Google have reverted a recent change to their Chrome browser which was intended to block annoying auto-playing sound and video on websites but had the knock-on effect of silencing many browser games. After outcry from developers, players, conservationists, and the ol’ paper-shaking press, Google have temporarily undone the damage – but only temporarily. Google plan to reimplement the change later this year, saying the problem isn’t that they are breaking things, rather that they didn’t give enough notice before breaking things – so now devs have a few months to update their games before Google break ’em. Given that about half the Internet uses Chrome, this matters.”We’ve updated Chrome 66 to temporarily remove the autoplay policy for the Web Audio API,” a Google fella said in a complaint/bug report thread yesterday. However, it will return in October’s Chrome update.
“We’re doing this to give Web Audio API developers (e.g. gaming, audio applications, some RTC features) more time to update their code. The team here is working hard to improve things for users and developers, but in this case we didn’t do a good job of communicating the impact of the new autoplay policy to developers using the Web Audio API.”
“Unfortunately, the great majority of existing work will not be updated by October, or ever, and so we still face the effective cultural erasure of those works in October,” Foddy wrote. “You guys definitely have the power to break everyone’s work, should you wish to exercise that power, but you do not have the power to make people add workarounds to code that they are not able to alter (for all the various reasons that have been given here). Nobody has that power.”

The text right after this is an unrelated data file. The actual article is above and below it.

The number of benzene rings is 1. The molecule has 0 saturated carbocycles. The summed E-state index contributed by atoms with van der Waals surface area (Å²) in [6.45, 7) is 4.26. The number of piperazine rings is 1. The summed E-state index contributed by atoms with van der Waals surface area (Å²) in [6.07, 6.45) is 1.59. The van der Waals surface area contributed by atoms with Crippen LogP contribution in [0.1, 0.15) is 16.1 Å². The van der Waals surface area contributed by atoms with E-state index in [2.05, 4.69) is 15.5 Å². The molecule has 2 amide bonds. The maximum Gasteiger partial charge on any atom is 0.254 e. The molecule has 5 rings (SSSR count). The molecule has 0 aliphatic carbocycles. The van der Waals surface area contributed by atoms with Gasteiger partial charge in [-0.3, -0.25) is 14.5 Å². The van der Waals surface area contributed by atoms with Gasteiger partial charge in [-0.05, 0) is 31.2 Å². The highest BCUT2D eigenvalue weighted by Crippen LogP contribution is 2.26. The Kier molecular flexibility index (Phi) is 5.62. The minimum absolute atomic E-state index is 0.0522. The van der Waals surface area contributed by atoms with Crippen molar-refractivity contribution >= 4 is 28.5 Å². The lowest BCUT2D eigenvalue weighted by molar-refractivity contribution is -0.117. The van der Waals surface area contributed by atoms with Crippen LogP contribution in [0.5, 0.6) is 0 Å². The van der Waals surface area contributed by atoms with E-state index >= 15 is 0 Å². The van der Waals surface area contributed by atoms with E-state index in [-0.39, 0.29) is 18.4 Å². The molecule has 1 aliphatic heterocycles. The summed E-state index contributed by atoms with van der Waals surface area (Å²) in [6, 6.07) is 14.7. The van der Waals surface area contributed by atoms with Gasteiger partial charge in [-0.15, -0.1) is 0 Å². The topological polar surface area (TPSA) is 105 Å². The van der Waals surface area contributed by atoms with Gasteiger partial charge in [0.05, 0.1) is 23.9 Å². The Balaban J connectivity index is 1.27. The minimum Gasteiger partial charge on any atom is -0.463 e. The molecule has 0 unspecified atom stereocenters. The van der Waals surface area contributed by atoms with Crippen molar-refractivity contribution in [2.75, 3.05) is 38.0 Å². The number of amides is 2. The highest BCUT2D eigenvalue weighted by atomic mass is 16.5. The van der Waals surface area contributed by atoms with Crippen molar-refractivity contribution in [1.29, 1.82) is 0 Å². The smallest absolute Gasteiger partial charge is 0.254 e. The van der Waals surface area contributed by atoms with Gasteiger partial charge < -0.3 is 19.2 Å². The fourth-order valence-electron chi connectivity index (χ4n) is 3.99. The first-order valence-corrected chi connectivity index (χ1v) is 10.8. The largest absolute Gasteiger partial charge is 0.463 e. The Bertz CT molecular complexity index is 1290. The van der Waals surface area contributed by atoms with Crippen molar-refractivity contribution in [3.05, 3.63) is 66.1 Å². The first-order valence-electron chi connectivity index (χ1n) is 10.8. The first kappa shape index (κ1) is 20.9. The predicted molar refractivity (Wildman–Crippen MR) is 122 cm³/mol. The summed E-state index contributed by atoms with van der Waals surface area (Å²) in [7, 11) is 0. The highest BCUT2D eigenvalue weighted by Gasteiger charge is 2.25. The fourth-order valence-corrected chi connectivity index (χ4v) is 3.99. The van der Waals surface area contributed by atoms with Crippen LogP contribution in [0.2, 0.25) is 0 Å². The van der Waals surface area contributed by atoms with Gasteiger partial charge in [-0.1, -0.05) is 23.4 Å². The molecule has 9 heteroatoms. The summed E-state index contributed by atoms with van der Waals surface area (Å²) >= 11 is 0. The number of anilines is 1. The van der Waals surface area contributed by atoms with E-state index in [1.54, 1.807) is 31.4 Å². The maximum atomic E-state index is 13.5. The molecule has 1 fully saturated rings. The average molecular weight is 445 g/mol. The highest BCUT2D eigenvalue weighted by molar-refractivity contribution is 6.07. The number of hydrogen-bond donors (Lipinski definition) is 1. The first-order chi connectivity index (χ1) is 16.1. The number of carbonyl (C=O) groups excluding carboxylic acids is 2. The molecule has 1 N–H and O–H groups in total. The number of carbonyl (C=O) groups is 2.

Google’s approach seems very short-sighted, one concerned with current and ongoing projects with no eye for history. Unfortunately, that’s a fairly typical mindset for platformholders, which Google effectively are given how widely their browser is used.
Foddy concluded, “If you are sincere in your claim that the side effects of the policy were unintended and unwanted, you should commit – in clear, straightforward language – to finding other alternatives which do not break vast swathes of cultural work that was developed and distributed on the open web.”
It’s important to note that Google aren’t fixing an exploit, closing a loophole, they’re actively making an active change to how their browser works–and only their browser–to fit their aims.
“Fundamentally, delay or no, Chrome has decided they’re going to implement AudioContext in a nonstandard way, and is now requiring developers to contort their architecture in order to get any sound at all,” Andi McClure, co-creator of the wonderful Become A Great Artist In Just 10 Seconds, noted. “That is still not reasonable.”
She also claims that Google’s documentation for what developers should do differently is unclear and not entirely correct. So not only would devs need to update games to have their sound work, they’ll also have to divine quite how Google wants them to do that.
Hopefully, now Google have rolled back and delayed the change, they’ll use this time to rethink it entirely.